[openstreetmap/openstreetmap-website] Reduce size of application.js by removing translations? (#1949)
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Thu Aug 16 10:03:24 UTC 2018
As mentioned in https://github.com/openstreetmap/operations/issues/134 , the application.js bundle is enormous. A quick check shows that ~90% is translations for the browse interface. But nobody needs all of those translations, and at most will only need a couple of languages to show the page.
Even then, I bet that most people only need a few of those strings, unless they do a huge amount of using the browse interface. For example, it's very rare for me to need the "fire_pit" or "battlefield" translations. But all of these are needed for all visits to the website, even just to browse the map and sign up.
A bit of playing around with the interface shows that there's also room to improve the way it works, particularly for the query-feature functionality. It's most noticeable when you're a long way away from the European datacentres. For example, if you click here:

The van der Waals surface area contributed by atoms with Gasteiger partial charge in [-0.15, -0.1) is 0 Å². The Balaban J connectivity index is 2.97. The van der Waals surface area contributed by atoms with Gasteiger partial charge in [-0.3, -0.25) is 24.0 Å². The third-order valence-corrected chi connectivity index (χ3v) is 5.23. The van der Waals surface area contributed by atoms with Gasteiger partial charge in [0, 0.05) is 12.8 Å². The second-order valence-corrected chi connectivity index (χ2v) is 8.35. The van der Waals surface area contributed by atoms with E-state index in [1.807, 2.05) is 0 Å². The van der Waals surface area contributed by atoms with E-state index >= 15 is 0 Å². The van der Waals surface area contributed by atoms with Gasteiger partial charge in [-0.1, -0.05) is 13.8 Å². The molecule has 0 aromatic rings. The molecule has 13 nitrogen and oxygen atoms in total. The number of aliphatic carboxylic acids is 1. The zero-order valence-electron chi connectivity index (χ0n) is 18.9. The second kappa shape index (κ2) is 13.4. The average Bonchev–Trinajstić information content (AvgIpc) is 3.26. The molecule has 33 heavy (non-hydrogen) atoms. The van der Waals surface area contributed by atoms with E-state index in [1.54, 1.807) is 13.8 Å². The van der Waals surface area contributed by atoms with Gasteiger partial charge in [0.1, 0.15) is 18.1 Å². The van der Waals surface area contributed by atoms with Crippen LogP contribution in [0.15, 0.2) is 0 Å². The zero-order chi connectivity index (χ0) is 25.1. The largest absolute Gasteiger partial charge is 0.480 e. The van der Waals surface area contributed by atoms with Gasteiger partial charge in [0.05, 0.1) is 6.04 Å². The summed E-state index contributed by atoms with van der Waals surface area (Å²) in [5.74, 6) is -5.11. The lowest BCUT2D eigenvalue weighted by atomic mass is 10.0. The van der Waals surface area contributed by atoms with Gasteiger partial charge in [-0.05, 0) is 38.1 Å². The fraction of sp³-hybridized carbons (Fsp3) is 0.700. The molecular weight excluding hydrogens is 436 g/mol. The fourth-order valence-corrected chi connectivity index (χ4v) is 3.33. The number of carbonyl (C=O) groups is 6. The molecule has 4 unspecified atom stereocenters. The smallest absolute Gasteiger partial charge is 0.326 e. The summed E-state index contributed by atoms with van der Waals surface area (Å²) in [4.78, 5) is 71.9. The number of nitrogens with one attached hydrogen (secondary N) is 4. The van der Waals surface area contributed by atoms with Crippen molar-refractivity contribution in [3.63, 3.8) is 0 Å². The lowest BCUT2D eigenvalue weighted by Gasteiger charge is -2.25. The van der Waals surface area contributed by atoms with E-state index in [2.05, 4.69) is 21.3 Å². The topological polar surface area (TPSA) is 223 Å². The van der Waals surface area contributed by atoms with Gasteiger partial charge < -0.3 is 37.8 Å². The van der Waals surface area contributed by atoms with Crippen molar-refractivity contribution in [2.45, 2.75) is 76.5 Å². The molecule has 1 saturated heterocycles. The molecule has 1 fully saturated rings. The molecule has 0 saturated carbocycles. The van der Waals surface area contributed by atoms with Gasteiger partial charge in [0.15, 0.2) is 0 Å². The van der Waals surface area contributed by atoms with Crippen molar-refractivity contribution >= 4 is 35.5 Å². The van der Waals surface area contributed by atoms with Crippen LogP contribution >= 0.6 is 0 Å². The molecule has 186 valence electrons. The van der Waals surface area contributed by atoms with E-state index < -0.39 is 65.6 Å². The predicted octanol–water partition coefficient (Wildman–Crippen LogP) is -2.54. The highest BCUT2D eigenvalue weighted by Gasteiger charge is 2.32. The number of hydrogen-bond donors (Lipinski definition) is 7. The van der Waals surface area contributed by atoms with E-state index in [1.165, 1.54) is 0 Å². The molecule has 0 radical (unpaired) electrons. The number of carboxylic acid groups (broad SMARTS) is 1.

* You first get back a "placeholder" html response from osm.org. You need to wait for it to fully load until it fires off two overpass queries
* Each overpass query returns far more data than is required. For this example, it returns a hundred translations of Taiwan, all but one of which are ignored. Compare the amount of data in https://www.openstreetmap.org/relation/449220 to the output "Country Boundary Taiwan" on the browse pages.
The translations are also used for the regular browse pages, but these exhibit similar problems with requesting more data from the server than is required to show the page. For example, a "relation/full" call grabs all the node ids, way ids, associated usernames, node update timestamps etc as part of the call, and then throws this information away when building what's shown in the interface.
To cut a long story short - why do we do it this way? Could we instead build all of this html output server-side, and just return to the client the minimum of what is needed? This could remove the need for all the js-based translations, and it moves some of the heavy responses away from the end user's connection and keeps them on fast DC-DC links instead.
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